Norwegian companies are opening their wallets and setting up in Lithuania in ever greater numbers, with 2014 a record year for investment in the Baltic country.
E24 explains how and why Lithuania is becoming an increasingly attractive location for Norwegian nearshoring and investment.
“Here you will get five employees for the price of one employee in Oslo,” explains Stig R. Myrseth, General Manager of Dovre Forvaltning. Mr Myrseth is referring in particular to the financial sector, which is experiencing strong growth in Lithuania thanks to its increasing attractiveness to the Nordic banking sector.
Nowhere is this trend more evident than in Vilnius, Lithuania’s bustling capital city. Storebrand already has almost 400 employees in the city, Danske Bank is currently recruiting 1000 specialists for its new, high-end service center – which it is relocating from Copenhagen – and next month, Skandiabanken will open an office in the city as well. Swedbank already has business in the country.
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For Mr Myrseth, the reasons why are clear: “Everyone is looking for salary gains, and we reap the benefits of being inside the EU, with low salaries and a qualified labor force. Cost levels are also low compared to the rest of Europe.”
He strongly advises Norwegian business leaders to start up operations in the country. “It is easy to come from Norway and conduct business here. Much is the same as back home, and Nordic business is popular with the government. There is also very close cooperation between governments in the Nordic and Baltic regions. The business environment is developing significantly in favour of Nordic businesses. The supply of Lithuanians who speak Nordic languages is increasing every year, and Norwegian is a popular foreign language to study at university.”
Mr Myrseth started his Vilnius-based asset management company Dovre in 2011. Back then, he was the only Norwegian out of the four employees. Today, there are nine employees in the company, and he is still the only one with a Norwegian passport. Yet those who work with Norwegian customers both speak and write Norwegian fluently.
It is not only in the capital Vilnius that investment levels from Norway are growing. Invest Lithuania, an investment development agency, report that Nordic-financed operations are being set up all over the country.
This helps to explain the fact that 2014 was a record year for Norwegian investment in Lithuania, making it now the third largest investor.
COUNTRIES INVESTING THE MOST IN LITHUANIA
6. United Kingdom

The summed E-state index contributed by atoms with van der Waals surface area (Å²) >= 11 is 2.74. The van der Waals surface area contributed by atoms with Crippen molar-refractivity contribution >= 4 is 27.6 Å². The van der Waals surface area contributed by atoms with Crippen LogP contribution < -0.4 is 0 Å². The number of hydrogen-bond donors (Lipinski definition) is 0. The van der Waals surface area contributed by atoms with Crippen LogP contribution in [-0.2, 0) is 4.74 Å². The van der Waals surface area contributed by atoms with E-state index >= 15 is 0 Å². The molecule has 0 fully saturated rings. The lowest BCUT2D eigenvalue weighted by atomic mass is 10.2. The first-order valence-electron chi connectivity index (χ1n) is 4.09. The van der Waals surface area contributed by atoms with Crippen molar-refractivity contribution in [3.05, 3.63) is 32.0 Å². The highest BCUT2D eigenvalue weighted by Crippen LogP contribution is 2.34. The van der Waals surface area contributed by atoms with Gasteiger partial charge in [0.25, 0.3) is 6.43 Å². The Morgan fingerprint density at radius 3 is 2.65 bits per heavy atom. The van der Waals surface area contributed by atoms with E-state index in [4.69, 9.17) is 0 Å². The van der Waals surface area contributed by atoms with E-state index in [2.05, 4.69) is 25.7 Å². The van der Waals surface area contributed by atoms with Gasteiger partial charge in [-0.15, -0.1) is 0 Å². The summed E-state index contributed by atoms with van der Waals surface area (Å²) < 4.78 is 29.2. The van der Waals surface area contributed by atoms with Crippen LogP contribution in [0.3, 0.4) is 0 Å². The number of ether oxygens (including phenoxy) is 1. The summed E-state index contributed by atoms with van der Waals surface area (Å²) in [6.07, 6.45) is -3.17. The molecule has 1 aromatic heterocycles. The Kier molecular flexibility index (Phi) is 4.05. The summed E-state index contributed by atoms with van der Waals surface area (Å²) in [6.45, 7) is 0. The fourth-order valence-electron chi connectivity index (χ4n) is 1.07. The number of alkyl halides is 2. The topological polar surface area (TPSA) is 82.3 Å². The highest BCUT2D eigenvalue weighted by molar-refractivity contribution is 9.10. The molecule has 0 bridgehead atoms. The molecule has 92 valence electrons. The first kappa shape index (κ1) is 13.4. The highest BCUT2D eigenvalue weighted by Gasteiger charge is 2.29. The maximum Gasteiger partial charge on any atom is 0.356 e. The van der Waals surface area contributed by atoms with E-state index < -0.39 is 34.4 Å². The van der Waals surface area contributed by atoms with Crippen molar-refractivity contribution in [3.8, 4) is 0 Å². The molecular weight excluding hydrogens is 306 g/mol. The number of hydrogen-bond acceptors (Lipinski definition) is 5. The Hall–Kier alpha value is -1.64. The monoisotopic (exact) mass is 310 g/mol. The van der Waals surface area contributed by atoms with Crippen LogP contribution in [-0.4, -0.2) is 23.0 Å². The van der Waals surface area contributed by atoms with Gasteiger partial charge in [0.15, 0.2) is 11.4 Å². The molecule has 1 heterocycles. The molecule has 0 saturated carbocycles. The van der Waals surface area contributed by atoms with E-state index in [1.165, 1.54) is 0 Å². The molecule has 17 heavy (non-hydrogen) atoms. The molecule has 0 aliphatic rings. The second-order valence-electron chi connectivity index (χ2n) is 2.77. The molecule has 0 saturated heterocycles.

Measured by direct investment
“Companies controlled from Norway now have a turnover of more than 1.5 billion Euros a year,” explains Invest Lithuania’s General Manager Mantas Katinas. Five new investment projects were initiated during the course of last year and bring the total number of projects over the last five years up to 19. Mr Katinas continues: “About half of these projects have been in the capital city of Vilnius, and most have been in the service industry. Manufacturing companies from Norway are located throughout Lithuania.”
[quote text=”The business environment is developing significantly in favour of Nordic businesses. The supply of Lithuanians who speak Nordic languages is increasing every year, and Norwegian is a popular foreign language to study at university.” name_surname=”Stig R. Myrseth” description=”General Manager of Dovre Forvaltning”]
Norwegian businesses can benefit from a range of assets that Lithuania has to offer. These include the EU’s most highly-educated population, attractive tax conditions, well-developed infrastructure and a market economy with strong fundamentals. Moreover, more than half of the country’s population speaks at least two foreign languages.
Only Swedish and American business leaders have invested greater sums of money in Lithuania over the past five years than Norwegians. And Mr Katinas points out that the growth in foreign direct investment is spread across a range of sectors. “More than one third of the new investments in Lithuania over the past five years have been in manufacturing, and we have also seen strong growth in business services, design and other service industries.”
According to the World Bank’s global ranking for ease of starting a business, Lithuania is the 5th best location globally, with Norway ranked in 22nd place by comparison. Mr Katinas also explains that, alongside benefitting from business-friendly conditions, foreign companies can take advantage of the attractive taxation conditions in Lithuania. “Corporate tax in Lithuania is 15 percent and so is personal income tax. Although other social taxes are higher than in Norway, the overall level of taxation is moderate in the European context.”
Read full article in Norwegian at e24.no
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